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Have to be honest.. I pay about zero attention to any new tech coming out.. used to, but that was many years ago, now I lean toward being less plugged in, and in time maybe can totallly unplug &lt;grin&gt;<br><br>
VanGirl said:
Nemo, &nbsp;Have you heard of any new technology concerning inverts?
 

Johnnomads

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Nemo wrote: <span id="post_message_1277461111"> I lean toward being less plugged in, and in time maybe can totallly unplug &lt;grin&gt;<br>I whole heartedly agree, i have a cheapo 400 watt modified sine wave, but i rarely use it anymore. Mostly everything is 12 volts or non - electric.<br>Hugs<br></span>
 

coultergeist

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I use two inverters in my Safari.&nbsp; Both are modified sine wave.&nbsp; I use a 1500 watt one to power the microwave and anything big like power tools.&nbsp; I use a 1000 watt one to power everything else.&nbsp; In the e350 I'm building now, I will be using a 2000 watt modified sine wave to power microwave and big things.&nbsp; I will be getting a smaller pure sine wave inverter for television and smaller stuff.&nbsp; I haven't had any problems in the past running small things off of modified sine wave, but I figure it is better to be safe than sorry.&nbsp; For small power inverters, the price difference between modified sine wave and pure sine wave isn't that much.&nbsp; It's the big watt units that carry the crazy prices.
 

coultergeist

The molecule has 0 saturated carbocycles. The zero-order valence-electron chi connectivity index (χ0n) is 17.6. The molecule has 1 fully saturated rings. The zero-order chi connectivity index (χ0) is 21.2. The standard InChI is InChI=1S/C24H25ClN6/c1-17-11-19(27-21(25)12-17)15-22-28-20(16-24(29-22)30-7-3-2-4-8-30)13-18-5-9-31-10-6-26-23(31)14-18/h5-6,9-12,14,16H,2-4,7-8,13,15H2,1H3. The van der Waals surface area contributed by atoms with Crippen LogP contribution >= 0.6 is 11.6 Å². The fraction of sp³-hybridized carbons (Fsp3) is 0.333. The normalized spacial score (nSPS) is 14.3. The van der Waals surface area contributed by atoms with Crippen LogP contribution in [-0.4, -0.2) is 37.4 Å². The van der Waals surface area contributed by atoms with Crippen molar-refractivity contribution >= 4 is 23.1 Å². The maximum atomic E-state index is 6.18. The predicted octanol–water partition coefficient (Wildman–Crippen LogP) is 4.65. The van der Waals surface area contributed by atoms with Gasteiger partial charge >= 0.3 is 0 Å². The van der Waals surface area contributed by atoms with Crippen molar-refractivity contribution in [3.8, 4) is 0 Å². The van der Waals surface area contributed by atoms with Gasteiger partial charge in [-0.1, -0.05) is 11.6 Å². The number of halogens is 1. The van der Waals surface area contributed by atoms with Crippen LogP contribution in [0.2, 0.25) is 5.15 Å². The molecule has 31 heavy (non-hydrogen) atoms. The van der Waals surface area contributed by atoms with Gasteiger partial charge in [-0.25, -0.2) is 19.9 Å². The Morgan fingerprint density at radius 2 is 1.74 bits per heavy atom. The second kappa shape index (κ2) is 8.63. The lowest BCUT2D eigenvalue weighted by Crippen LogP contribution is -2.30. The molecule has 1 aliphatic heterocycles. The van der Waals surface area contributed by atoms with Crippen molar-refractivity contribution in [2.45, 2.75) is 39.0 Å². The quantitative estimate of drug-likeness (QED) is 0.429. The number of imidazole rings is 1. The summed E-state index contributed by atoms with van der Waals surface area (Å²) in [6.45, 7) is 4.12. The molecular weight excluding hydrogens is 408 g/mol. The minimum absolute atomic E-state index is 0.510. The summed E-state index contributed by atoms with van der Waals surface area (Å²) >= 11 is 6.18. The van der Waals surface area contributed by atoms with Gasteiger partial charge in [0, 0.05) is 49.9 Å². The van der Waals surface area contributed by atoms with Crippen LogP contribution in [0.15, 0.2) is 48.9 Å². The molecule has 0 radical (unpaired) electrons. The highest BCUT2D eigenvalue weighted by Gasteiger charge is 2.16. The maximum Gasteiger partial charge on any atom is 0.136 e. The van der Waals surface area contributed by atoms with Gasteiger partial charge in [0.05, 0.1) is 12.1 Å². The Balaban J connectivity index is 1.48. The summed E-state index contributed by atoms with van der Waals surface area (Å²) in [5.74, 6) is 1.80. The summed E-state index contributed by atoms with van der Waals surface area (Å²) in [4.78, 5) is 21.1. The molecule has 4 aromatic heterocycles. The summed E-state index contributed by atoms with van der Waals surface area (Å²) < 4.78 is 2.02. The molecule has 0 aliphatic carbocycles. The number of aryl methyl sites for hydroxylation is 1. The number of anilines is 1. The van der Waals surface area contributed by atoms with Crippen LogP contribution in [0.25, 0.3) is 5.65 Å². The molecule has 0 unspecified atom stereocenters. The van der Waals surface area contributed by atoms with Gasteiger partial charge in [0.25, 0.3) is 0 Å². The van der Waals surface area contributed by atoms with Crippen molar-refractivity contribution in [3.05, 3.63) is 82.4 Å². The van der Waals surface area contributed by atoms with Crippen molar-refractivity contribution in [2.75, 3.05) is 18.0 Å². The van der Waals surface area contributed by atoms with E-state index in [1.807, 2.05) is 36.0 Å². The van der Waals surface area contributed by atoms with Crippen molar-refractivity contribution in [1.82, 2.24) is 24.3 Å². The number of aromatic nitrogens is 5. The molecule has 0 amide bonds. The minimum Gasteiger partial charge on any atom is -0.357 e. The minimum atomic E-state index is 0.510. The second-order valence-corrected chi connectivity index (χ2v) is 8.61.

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<p>To answer the question of why you would use two:&nbsp; <br><br>I use two for redundancy and efficiency.&nbsp; Large loads need big inverters to power them.&nbsp; Most inverters will scale down their power use to the load that is being placed on them, but they all have a minimum amount of power that they use just when they are powered on.&nbsp; Generally, the larger the inverter, the larger this parasitic power draw is.&nbsp; Most items that need large inverters are not used constantly.&nbsp; You will only use a microwave a few minutes per day probably.&nbsp; There is no need to waste all the extra power required to keep the big inverter on constantly for that few minutes of big power draw each day.&nbsp; I use a much smaller inverter for the majority of things that get powered in the van.&nbsp; The television, dvd player, and antenna amplifier all draw less than 200 watts combined.&nbsp; The refrigerator runs at about 150 watts intermittently.&nbsp; My 1000 watt inverter will easily handle all of that and have enough surge capacity to handle the refrigerator compressor when it turns on.&nbsp; Because its smaller, it is more efficient and doesn't waste as much power just by being on.&nbsp; <br><br>I could get by with a smaller inverter, but redundancy is why the smaller one is a 1000 watt model.&nbsp; My system is wired up so that one inverter can step in and take the place of the other in case of problems just by moving the plug from one to the other.&nbsp; Both can power anything.&nbsp; My microwave is small.&nbsp; It is a 700 watt model.&nbsp; It's actual draw at full power is just over 1000 watts.&nbsp; I can adjust the power level to 50% and that drops the power draw to around 750 watts.&nbsp; Takes a little longer to cook, but it will work with the smaller 1000 watt inverter if the big one ever dies on me.</p>